Hypomethylation of CpG dinucleotides in other parts of the genome leads to chromosome instability due to mechanisms such as loss of imprinting and reactivation of transposable elements.[5][6][7][8] Loss of imprinting of insulin-like growth factor gene (IGF2) increases risk of colorectal cancer and is associated with Beckwith-Wiedemann syndrome which significantly increases the risk of cancer for newborns.[9] In healthy cells, CpG dinucleotides of lower densities are found within coding and non-coding intergenic regions. Parasitic repetitive sequences and centromeres are repressed through methylation.

The entire genome of a cancerous cell contains significantly less methylcytosine than the genome of a healthy cell. In fact, cancer cell genomes have 20-50% less methylation at individual CpG dinucleotides across the genome.[5][6][7][8] In cancer cells “global hypomethylation” due to disruption in DNA methyltransferases (DNMTs) may promote mitotic recombination and chromosome rearrangement, ultimately resulting in aneuploidy when the chromosomes fail to separate properly during mitosis.[5][6][7][8]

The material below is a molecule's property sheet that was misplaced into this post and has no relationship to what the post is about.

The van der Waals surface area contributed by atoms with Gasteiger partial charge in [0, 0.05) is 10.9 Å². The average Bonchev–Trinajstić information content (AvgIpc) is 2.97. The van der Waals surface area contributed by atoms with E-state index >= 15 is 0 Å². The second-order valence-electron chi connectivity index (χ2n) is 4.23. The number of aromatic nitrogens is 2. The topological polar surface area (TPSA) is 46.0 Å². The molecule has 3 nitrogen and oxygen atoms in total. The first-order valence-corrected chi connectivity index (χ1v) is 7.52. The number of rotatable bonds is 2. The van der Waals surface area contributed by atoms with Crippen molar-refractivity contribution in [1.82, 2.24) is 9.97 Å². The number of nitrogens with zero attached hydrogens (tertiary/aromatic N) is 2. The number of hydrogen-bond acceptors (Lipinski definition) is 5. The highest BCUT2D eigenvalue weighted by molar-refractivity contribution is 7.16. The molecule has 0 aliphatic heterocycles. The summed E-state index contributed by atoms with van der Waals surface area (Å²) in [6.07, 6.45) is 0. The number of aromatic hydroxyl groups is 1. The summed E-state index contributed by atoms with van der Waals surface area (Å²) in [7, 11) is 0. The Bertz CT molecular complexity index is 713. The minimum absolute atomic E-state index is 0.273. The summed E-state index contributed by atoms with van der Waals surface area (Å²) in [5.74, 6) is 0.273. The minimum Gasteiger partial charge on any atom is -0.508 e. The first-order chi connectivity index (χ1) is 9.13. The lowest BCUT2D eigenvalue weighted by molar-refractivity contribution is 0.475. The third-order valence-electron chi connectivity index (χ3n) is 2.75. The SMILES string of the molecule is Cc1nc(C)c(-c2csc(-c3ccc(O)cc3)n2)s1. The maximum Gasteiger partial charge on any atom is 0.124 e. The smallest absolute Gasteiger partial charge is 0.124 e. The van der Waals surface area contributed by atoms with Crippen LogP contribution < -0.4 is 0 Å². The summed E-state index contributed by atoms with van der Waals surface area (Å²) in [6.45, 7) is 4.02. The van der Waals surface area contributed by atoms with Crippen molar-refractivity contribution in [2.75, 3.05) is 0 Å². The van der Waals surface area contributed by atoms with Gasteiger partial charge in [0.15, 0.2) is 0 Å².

CpG island methylation is important in regulation of gene expression, yet cytosine methylation can lead directly to destabilizing genetic mutations and a precancerous cellular state. Methylated cytosines make hydrolysis of the amine group and spontaneous conversion to thymine more favorable. They can cause aberrant recruitment of chromatin proteins. Cytosine methylations change the amount of UV light absorption of the nucleotide base, creating pyrimidine dimers. When mutation results in loss of heterozygosity at tumor suppressor gene sites, these genes may become inactive. Single base pair mutations during replication can also have detrimental effects.[3]

Histone modifications[edit]